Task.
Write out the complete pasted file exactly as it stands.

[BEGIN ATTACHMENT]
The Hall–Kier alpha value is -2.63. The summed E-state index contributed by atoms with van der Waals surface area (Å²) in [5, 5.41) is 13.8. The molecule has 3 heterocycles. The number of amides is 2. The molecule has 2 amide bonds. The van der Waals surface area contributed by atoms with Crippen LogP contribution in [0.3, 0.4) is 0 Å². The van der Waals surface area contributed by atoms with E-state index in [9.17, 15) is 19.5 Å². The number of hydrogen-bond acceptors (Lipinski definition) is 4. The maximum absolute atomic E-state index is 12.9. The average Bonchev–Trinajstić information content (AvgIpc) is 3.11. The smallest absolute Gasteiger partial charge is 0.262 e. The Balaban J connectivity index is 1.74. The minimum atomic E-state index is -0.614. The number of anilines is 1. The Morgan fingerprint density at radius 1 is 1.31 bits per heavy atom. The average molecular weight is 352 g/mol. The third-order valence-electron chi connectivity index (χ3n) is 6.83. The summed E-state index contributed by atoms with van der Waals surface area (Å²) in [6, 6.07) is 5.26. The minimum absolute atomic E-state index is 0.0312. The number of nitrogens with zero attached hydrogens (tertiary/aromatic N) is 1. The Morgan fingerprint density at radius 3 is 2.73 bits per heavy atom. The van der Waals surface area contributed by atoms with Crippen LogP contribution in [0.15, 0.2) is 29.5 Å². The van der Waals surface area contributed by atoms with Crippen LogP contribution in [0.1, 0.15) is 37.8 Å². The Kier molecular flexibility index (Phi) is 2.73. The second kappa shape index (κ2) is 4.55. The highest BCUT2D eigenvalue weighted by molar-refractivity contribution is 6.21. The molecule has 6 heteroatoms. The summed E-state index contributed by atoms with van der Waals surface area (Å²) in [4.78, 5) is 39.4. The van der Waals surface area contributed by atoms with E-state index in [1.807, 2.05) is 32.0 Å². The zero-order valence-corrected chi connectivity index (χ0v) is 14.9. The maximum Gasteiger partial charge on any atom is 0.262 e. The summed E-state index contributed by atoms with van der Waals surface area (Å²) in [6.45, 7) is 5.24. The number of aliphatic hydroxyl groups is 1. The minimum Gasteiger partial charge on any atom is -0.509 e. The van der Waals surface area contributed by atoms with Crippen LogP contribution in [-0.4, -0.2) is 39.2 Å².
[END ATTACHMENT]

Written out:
The Hall–Kier alpha value is -2.63. The summed E-state index contributed by atoms with van der Waals surface area (Å²) in [5, 5.41) is 13.8. The molecule has 3 heterocycles. The number of amides is 2. The molecule has 2 amide bonds. The van der Waals surface area contributed by atoms with Crippen LogP contribution in [0.3, 0.4) is 0 Å². The van der Waals surface area contributed by atoms with E-state index in [9.17, 15) is 19.5 Å². The number of hydrogen-bond acceptors (Lipinski definition) is 4. The maximum absolute atomic E-state index is 12.9. The average Bonchev–Trinajstić information content (AvgIpc) is 3.11. The smallest absolute Gasteiger partial charge is 0.262 e. The Balaban J connectivity index is 1.74. The minimum atomic E-state index is -0.614. The number of anilines is 1. The Morgan fingerprint density at radius 1 is 1.31 bits per heavy atom. The average molecular weight is 352 g/mol. The third-order valence-electron chi connectivity index (χ3n) is 6.83. The summed E-state index contributed by atoms with van der Waals surface area (Å²) in [6, 6.07) is 5.26. The minimum absolute atomic E-state index is 0.0312. The number of nitrogens with zero attached hydrogens (tertiary/aromatic N) is 1. The Morgan fingerprint density at radius 3 is 2.73 bits per heavy atom. The van der Waals surface area contributed by atoms with Crippen LogP contribution in [0.15, 0.2) is 29.5 Å². The van der Waals surface area contributed by atoms with Crippen LogP contribution in [0.1, 0.15) is 37.8 Å². The Kier molecular flexibility index (Phi) is 2.73. The second kappa shape index (κ2) is 4.55. The highest BCUT2D eigenvalue weighted by molar-refractivity contribution is 6.21. The molecule has 6 heteroatoms. The summed E-state index contributed by atoms with van der Waals surface area (Å²) in [4.78, 5) is 39.4. The van der Waals surface area contributed by atoms with E-state index in [1.807, 2.05) is 32.0 Å². The zero-order valence-corrected chi connectivity index (χ0v) is 14.9. The maximum Gasteiger partial charge on any atom is 0.262 e. The summed E-state index contributed by atoms with van der Waals surface area (Å²) in [6.45, 7) is 5.24. The number of aliphatic hydroxyl groups is 1. The minimum Gasteiger partial charge on any atom is -0.509 e. The van der Waals surface area contributed by atoms with Crippen LogP contribution in [-0.4, -0.2) is 39.2 Å².